However, Aja’s labour took longer than expected and it was 7.30am before she reached the most intense and painful pushing stage — just as Kitty woke.
“I was lying on the sofa, my waters had just broken and the sitting room was a complete mess,” says Aja.
“It really wasn’t the idyllic birthing environment I had wanted Kitty to witness and I felt very strongly that I didn’t want her to see me like this.
“I was exhausted after 12 hours of contractions, woozy from all the gas and air, and really worried that the whole thing would freak Kitty out. I didn’t know how I would explain to a toddler that ‘everything is ok’ when it so clearly wasn’t.”
A second midwife is routinely called to be in attendance at births, so she was sent upstairs to try to keep Kitty occupied while the first midwife helped Aja through the final stages of labour. After an hour (during which Kitty had a bath and showed the stranger all her toys) a friend of Aja’s took over the childcare, and all the potentially frightening evidence of birth was cleared away.
“Kitty was easily placated, luckily, and rather bemused by her new playmates,” says Aja. “She came downstairs quite happily when her new baby sister had been born.”
Margaret McAllister, a child psychologist working in Scotland is another sceptic. “I’m not sure watching your mother giving birth forms an appropriate part of your experience as a developing child,” she says.
Contrary to the expectation that the experience bonds siblings together, she warns it could have the opposite effect.
“If the child connects the birth with distress — either their own or their mother’s — there is a risk of engendering adverse feelings towards the new arrival,” she says. “This could cause anxiety and worry, possibly for many years into the future.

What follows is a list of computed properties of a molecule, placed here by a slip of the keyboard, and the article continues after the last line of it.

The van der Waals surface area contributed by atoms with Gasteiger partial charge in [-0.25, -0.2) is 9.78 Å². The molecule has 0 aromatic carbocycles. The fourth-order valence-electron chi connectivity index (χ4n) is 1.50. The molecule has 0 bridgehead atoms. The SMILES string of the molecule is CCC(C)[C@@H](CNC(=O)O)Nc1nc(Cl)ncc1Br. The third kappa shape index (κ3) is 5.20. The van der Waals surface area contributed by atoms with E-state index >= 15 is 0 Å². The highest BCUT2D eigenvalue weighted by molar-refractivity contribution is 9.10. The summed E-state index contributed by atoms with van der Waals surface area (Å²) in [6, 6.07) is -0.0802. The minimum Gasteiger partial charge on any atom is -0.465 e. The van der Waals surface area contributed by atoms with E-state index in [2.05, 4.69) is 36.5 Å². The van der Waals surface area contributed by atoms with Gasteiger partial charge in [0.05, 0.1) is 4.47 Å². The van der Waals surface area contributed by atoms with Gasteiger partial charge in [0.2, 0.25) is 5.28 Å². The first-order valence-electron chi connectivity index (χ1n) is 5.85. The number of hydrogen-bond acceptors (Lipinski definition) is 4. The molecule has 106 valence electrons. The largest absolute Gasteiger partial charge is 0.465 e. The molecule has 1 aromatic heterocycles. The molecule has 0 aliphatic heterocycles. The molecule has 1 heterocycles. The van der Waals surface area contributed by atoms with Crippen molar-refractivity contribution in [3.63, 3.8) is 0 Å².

“It is self-centred of a mother to want to share her experience instead of considering the impact on her other children.”
Midwives warn that mums just don’t know how they are going to feel in labour. Some may find they unexpectedly don’t want their children around and their presence can make it difficult to focus on the labour.
Although Belinda Fountaine’s birth with Olivia six weeks ago was very much a family affair, and Belinda was thrilled to have her boys (James, four, and William, two) around to witness the proceedings, it wasn’t as easy as she had expected.
“I was keen my boys didn’t feel they were being pushed aside and had to get out of the house to make way for the new baby,” says Belinda, 32, from Oxfordshire.
“I was happy with the idea of them just being around when I gave birth.” Like Alison Campbell, she read specially-written books to the boys to prepare them, and arranged for her mother to supervise childcare, but it turned out to be a tough job.
“I found myself in full labour just at the point where the boys were eating their tea,” remembers Belinda, “they were all excited, running around, continually coming over to me in the birthing pool to ask whether the baby was out yet.
“It was sweet, but I every time they leaned on the side of the pool it disturbed my focus and when things got really intense I remember grunting to mum: ‘Just get them out of here!’”
It was only afterwards that Belinda’s mum confessed to how difficult it had been to keep the boys distracted and away from the birthing pool — at one point she’d had to take them outside to stand in the rain.
Although Belinda did look up as Olivia was born to see her mother and two little boys quietly looking on, the idyllic moment was short-lived when Olivia let out some lusty cries which set William off in confusion.
He vividly remembers “baby crying!”, and although James is happy to describe in anatomical detail how his sister was born he does remember being shocked by the sight of the ‘yukky’ water his mother was sitting in.
“I think it was tough on the midwife, too,” admits Belinda. “She was amazingly patient with the boys and says she was delighted they were there, but I do remember she sent my husband Tony and the boys to her car on the pretence of fetching some kit, purely to get them out of the house for a while.”
Just as a pregnant woman has no idea how she is likely to react to the presence of her other children at the birth, there is no way of knowing how the child will respond — whatever their age.